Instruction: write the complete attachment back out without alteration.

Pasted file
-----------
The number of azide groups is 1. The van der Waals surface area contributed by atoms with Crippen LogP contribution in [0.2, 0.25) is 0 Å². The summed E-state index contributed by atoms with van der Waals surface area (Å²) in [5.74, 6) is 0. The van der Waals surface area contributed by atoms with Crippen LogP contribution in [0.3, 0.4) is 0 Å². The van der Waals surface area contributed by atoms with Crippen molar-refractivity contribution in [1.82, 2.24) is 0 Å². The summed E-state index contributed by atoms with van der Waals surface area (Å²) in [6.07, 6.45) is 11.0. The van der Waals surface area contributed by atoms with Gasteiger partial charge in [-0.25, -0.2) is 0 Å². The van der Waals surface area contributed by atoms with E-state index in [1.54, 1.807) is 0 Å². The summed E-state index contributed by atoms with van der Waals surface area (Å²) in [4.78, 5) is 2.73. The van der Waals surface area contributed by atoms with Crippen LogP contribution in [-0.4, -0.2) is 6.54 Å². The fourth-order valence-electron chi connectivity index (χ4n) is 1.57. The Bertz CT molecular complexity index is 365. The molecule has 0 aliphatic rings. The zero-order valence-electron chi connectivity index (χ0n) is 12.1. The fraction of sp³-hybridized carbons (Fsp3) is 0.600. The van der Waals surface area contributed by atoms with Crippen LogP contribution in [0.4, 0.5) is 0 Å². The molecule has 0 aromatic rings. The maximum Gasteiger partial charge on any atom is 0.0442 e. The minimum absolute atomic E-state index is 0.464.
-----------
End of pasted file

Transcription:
The number of azide groups is 1. The van der Waals surface area contributed by atoms with Crippen LogP contribution in [0.2, 0.25) is 0 Å². The summed E-state index contributed by atoms with van der Waals surface area (Å²) in [5.74, 6) is 0. The van der Waals surface area contributed by atoms with Crippen LogP contribution in [0.3, 0.4) is 0 Å². The van der Waals surface area contributed by atoms with Crippen molar-refractivity contribution in [1.82, 2.24) is 0 Å². The summed E-state index contributed by atoms with van der Waals surface area (Å²) in [6.07, 6.45) is 11.0. The van der Waals surface area contributed by atoms with Gasteiger partial charge in [-0.25, -0.2) is 0 Å². The van der Waals surface area contributed by atoms with E-state index in [1.54, 1.807) is 0 Å². The summed E-state index contributed by atoms with van der Waals surface area (Å²) in [4.78, 5) is 2.73. The van der Waals surface area contributed by atoms with Crippen LogP contribution in [-0.4, -0.2) is 6.54 Å². The fourth-order valence-electron chi connectivity index (χ4n) is 1.57. The Bertz CT molecular complexity index is 365. The molecule has 0 aliphatic rings. The zero-order valence-electron chi connectivity index (χ0n) is 12.1. The fraction of sp³-hybridized carbons (Fsp3) is 0.600. The van der Waals surface area contributed by atoms with Crippen LogP contribution in [0.4, 0.5) is 0 Å². The molecule has 0 aromatic rings. The maximum Gasteiger partial charge on any atom is 0.0442 e. The minimum absolute atomic E-state index is 0.464.